# Discrete Mathematics & Functional Programming

CS/MATH 220, Whitman College, Fall 2016
MWF 11:00-11:50, Olin 124
Instructor: Janet Davis (davisj@whitman.edu)
Office hours: As posted and by appointment
Lab hours

Welcome to CS/MATH 220! The official course description:

Students will practice formal reasoning over discrete structures through two parallel modes: mathematical proofs and computer programs. We will introduce sets and lists, Boolean logic, and proof techniques. We will explore recursive algorithms and data types alongside mathematical and structural induction. We consider relations and functions as mathematical objects built on set theory and develop idioms of higher-order programming. If time permits, additional topics may include graphs, lattices, or groups, and their applications to computer science.

I am excited to bring together so many beautiful ideas in this course. I am experienced at teaching functional programming in Scheme to beginners. However, before this summer I had not formally studied discrete mathematics since I was an undergraduate myself, nor had I used the programming language SML. I look forward to learning together.

## Course goals

By the end of this class, you will be able to:

• Manipulate forms in symbolic logic;
• Write mathematical proofs for propositions about sets, relations, functions, and the correctness of algorithms;
• Write simple programs in the SML programming language;
• Model phenomena in nature or culture using sets, relations, and functions, as well as SML datatypes;
• Devise, implement, and test solutions to algorithmic problems, using symbolic logic to analyze the problem and synthesize a solution.

Recurring themes include:

• Writing and using formal definitions. We look carefully at formal, rigorous definitions of mathematical ideas, built from primitive terms.
• Thinking recursively. Recursion is defining something in terms of itself. This technique is crucial to some kinds of algorithms and to some kinds of mathematical definitions and proofs.
• Analysis and synthesis. Many of our proofs and programs comprise two main steps: Breaking something apart and putting something else together.

## Overview

Set and List.
We meet the basic mathematical concepts of set, element, set operations, cardinality, Cartesian product, and powerset. We learn the basics of the ML programming language including functions and datatypes. We learn to use ML's main composite type, the list.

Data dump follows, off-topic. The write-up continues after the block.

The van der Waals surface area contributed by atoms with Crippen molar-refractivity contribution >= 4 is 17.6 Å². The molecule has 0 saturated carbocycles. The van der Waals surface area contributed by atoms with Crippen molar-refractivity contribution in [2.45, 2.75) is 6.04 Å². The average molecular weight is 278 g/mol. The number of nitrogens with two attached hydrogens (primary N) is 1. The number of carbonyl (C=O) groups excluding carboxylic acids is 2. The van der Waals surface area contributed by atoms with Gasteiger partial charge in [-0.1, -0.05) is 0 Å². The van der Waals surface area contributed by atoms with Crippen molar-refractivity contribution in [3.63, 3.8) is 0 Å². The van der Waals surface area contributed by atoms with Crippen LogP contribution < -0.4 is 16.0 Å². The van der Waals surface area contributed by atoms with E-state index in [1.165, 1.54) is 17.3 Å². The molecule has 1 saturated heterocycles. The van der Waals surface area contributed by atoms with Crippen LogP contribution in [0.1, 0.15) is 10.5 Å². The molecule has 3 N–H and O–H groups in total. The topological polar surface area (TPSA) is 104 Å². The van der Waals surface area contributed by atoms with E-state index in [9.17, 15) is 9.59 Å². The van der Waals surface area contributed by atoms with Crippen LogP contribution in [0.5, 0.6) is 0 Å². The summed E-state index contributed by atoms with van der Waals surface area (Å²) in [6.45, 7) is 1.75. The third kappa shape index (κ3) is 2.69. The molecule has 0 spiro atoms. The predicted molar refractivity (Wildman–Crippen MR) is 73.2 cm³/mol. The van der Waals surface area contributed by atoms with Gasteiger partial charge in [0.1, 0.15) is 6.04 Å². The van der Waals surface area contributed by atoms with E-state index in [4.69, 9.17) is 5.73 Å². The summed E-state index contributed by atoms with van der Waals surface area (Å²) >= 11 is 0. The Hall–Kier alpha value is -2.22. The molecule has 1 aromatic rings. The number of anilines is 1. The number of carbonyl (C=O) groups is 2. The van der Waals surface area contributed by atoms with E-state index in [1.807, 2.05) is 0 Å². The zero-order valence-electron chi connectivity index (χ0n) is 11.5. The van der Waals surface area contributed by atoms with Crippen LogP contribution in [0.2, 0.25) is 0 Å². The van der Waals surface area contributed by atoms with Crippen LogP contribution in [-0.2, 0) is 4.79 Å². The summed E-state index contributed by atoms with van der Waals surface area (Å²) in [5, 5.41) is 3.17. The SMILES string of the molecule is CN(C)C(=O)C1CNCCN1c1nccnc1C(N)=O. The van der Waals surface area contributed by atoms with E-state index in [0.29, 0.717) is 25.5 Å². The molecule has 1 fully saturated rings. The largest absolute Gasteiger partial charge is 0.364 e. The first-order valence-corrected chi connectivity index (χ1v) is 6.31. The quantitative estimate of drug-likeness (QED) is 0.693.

Preposition.
We explore the system of Boolean logic (the "first-order predicate calculus"). This heading is characterized by three "games" to exercise your understanding of symbolic logic: 1. verifying logical equivalences; 2. verifying argument forms; 3. verifying argument forms with quantification. We also write ML programs that use Boolean operators and consider how the quantification of a problem specification affects the algorithm to solve it.
Proof.
We learn to write careful proofs of set-theoretical propositions. This includes one of the most challenging sections, proofs about powersets. We also consider the connections between proofs and algorithms.
Relation.
We build on our understanding of sets to consider the definition of mathematical relations and their properties, propositions about them, and programs that manipulate them. The relation is a useful concept in itself, but this heading also lets us practice further the proof and programming techniques we have learned so far.
Self-reference.
Earlier parts of our study will have introduced recursive definitions, but here we tackle the idea head-on. Specific topics are recursive types in ML programming and proofs using structural and mathematical induction.
Function.
We study functions as mathematical objects built on set theory. These proofs will build on all the techniques you have learned so far. We also learn programming idioms that build on the theory of functions as mathematical objects.

Janet Davis (davisj@whitman.edu). Course goals and overview adapted from Thomas VanDrunen's syllabus for CS/MATH 243, Wheaton College.

Created August 28, 2016
Last revised August 30, 2016, 01:22:45 PM PDT This work is licensed under a Creative Commons Attribution-Noncommercial-Share Alike 3.0 United States License.